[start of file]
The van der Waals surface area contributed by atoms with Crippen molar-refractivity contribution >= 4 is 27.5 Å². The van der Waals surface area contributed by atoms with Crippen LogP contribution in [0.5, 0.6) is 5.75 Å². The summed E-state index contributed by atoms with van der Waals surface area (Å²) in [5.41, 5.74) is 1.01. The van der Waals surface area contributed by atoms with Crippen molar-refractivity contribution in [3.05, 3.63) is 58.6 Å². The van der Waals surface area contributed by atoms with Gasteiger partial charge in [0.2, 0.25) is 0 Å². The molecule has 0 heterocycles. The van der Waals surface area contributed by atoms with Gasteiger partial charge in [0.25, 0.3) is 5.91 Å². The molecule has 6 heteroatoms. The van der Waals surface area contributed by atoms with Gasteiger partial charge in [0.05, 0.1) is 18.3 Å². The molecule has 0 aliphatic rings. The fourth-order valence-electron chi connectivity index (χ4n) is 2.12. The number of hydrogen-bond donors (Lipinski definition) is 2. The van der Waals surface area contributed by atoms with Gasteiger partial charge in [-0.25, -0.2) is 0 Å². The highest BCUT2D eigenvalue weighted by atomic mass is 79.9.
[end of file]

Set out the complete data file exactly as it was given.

The van der Waals surface area contributed by atoms with Crippen molar-refractivity contribution >= 4 is 27.5 Å². The van der Waals surface area contributed by atoms with Crippen LogP contribution in [0.5, 0.6) is 5.75 Å². The summed E-state index contributed by atoms with van der Waals surface area (Å²) in [5.41, 5.74) is 1.01. The van der Waals surface area contributed by atoms with Crippen molar-refractivity contribution in [3.05, 3.63) is 58.6 Å². The van der Waals surface area contributed by atoms with Gasteiger partial charge in [0.2, 0.25) is 0 Å². The molecule has 0 heterocycles. The van der Waals surface area contributed by atoms with Gasteiger partial charge in [0.25, 0.3) is 5.91 Å². The molecule has 6 heteroatoms. The van der Waals surface area contributed by atoms with Gasteiger partial charge in [0.05, 0.1) is 18.3 Å². The molecule has 0 aliphatic rings. The fourth-order valence-electron chi connectivity index (χ4n) is 2.12. The number of hydrogen-bond donors (Lipinski definition) is 2. The van der Waals surface area contributed by atoms with Gasteiger partial charge in [-0.25, -0.2) is 0 Å². The highest BCUT2D eigenvalue weighted by atomic mass is 79.9.